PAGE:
Referring to FIG. 6, it will be readily understood that certain embodiments can be implemented using any of a wide variety of devices or combinations of devices. An example device that may be used in implementing embodiments includes a computing device in the form of a computer 610, though other devices such as tablet devices, smart phones and the like are equally applicable. In this regard, the computer 610 may execute program instructions configured to provide automatic detection of non-compliant content in user actions, and perform other functionality of the embodiments, as described herein.
 Components of computer 610 may include, but are not limited to, at least one processing unit 620, a system memory 630, and a system bus 622 that couples various system components including the system memory 630 to the processing unit(s) 620. The computer 610 may include or have access to a variety of computer readable media. The system memory 630 may include computer readable storage media in the form of volatile and/or nonvolatile memory such as read only memory (ROM) and/or random access memory (RAM). By way of example, and not limitation, system memory 630 may also include an operating system, application programs, other program modules, and program data.
 A user can interface with (for example, enter commands and information) the computer 610 through input devices 640. A monitor or other type of device can also be connected to the system bus 622 via an interface, such as an output interface 650. In addition to a monitor, computers may also include other peripheral output devices. The computer 610 may operate in a networked or distributed environment using logical connections (network interface 660) to other remote computers or databases (remote device(s) 670). The logical connections may include a network, such local area network (LAN) or a wide area network (WAN), but may also include other networks/buses.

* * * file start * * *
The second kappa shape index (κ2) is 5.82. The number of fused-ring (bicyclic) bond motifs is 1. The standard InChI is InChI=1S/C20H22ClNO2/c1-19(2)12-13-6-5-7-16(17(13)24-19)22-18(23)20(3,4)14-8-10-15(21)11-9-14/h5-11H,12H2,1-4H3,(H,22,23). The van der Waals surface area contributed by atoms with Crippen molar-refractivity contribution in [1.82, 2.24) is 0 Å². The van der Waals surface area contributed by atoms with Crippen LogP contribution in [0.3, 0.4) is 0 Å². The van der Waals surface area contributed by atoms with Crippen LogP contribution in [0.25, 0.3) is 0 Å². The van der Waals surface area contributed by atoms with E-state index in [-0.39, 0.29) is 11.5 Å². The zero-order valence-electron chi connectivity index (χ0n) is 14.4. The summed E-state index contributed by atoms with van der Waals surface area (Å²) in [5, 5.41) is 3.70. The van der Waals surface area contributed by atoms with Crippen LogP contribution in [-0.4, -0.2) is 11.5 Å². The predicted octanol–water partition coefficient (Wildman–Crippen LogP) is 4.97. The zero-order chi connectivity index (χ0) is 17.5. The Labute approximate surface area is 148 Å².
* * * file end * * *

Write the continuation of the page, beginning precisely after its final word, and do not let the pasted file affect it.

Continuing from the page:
It should be noted as well that certain embodiments may be implemented as a system, method or computer program product. Accordingly, aspects may take the form of an entirely hardware embodiment, an entirely software embodiment (including firmware, resident software, micro-code, et cetera) or an embodiment combining software and hardware aspects that may all generally be referred to herein as a "circuit," "module" or "system." Furthermore, aspects may take the form of a computer program product embodied in computer readable medium(s) having computer readable program code embodied therewith.
 Any combination of computer readable medium(s) may be utilized. The computer readable medium may be a non-signal computer readable medium, referred to herein as a computer readable storage medium. A computer readable storage medium may be, for example, but not limited to, an electronic, magnetic, optical, electromagnetic, infrared, or semiconductor system, apparatus, or device, or any suitable combination of the foregoing. More specific examples (a non-exhaustive list) of the computer readable storage medium would include the following: an electrical connection having at least one wire, a portable computer diskette, a hard disk, a random access memory (RAM), a read-only memory (ROM), an erasable programmable read-only memory (EPROM or Flash memory), an optical fiber, a portable compact disc read-only memory (CD-ROM), an optical storage device, a magnetic storage device, or any suitable combination of the foregoing.
 Program code embodied on a computer readable medium may be transmitted using any appropriate medium, including but not limited to wireless, wireline, optical fiber cable, RF, et cetera, or any suitable combination of the foregoing.